"The sea was a round lake of quiet undulation, spread with a silken skin. Slowly, slowly, passing to rearward, the water set up a pleasant hypnosis in the brain. It was like looking into a fire... There is a peace in the tropic oceans which passes a desire for understanding. Destination is no longer an end, but only to be sailing, sailing, out of the kingdom of time."
John Steinbeck was a 27-year-old aspiring writer when his first novel, Cup of Gold, was published in 1929. Supporting himself on money earned as a laborer, a journalist, and a caretaker, he had visited Panama several years earlier and likely drew on some of his own experiences while penning this romanticized biography of Sir Henry Morgan. And yet, passages like that above still resonate 80 years later. In spite of spending such a short time in and around the isthmus between North and South America, he described this part of the world with convincing detail. For all of his determined effort and raw young talent, he received a $250 advance from his publisher, Robert M. McBride & Company.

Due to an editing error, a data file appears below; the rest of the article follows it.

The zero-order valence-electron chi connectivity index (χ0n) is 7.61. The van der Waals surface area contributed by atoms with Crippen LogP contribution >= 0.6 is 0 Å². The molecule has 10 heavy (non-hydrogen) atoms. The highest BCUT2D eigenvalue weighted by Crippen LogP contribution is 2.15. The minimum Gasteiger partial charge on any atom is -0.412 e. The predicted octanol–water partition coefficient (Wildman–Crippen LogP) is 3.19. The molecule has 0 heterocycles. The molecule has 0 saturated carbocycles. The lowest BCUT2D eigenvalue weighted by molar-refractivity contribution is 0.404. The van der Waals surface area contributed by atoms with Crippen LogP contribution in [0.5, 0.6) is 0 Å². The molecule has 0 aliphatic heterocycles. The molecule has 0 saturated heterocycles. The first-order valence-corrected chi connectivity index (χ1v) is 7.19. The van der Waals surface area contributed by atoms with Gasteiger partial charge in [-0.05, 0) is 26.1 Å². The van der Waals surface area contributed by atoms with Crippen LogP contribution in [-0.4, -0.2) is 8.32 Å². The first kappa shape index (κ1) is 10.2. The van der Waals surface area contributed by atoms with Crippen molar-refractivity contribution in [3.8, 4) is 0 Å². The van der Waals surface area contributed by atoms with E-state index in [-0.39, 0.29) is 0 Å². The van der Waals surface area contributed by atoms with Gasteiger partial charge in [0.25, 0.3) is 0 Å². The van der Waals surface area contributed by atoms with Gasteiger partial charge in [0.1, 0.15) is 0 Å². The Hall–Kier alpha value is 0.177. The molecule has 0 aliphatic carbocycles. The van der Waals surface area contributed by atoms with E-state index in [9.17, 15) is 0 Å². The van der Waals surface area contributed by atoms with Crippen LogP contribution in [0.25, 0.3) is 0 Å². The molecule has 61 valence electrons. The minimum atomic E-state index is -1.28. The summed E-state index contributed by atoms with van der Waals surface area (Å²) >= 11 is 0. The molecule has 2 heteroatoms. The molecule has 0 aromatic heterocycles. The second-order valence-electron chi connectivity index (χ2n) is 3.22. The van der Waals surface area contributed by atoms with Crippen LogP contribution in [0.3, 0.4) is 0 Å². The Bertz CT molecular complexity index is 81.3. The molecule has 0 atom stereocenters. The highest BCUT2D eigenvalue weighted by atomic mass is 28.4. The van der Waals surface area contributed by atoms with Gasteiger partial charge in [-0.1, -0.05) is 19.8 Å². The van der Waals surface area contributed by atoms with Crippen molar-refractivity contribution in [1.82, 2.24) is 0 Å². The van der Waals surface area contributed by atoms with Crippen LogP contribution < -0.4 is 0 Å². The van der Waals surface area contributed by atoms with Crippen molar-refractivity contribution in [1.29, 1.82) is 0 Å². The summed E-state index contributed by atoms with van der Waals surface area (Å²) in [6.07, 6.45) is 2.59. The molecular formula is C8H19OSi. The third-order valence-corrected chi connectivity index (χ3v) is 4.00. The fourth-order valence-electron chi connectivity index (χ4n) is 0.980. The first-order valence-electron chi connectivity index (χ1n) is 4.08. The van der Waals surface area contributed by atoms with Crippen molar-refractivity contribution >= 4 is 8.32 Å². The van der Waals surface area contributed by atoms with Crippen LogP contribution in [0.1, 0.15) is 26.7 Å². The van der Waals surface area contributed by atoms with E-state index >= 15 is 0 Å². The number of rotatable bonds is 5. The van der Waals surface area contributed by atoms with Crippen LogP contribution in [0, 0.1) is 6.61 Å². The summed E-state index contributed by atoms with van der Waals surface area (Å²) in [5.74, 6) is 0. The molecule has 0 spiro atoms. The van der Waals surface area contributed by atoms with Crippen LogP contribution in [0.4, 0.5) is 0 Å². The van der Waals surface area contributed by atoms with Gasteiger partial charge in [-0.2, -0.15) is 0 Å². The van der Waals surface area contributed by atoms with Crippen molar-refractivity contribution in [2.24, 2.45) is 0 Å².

I wasn't familiar with the book when I started planning my trip to the country this winter, but I happened upon a paperback copy at Idlewild Books and bought it on a whim. Reading it on the Pacific island of Taboga a few weeks ago, I learned something about Panama's piratical past and rediscovered an author I hadn't paid much attention to since high school. Add this book to your beach reading list now—especially if the stretch of sand you have your eye on happens to be an hour-long ferry ride from Panama City.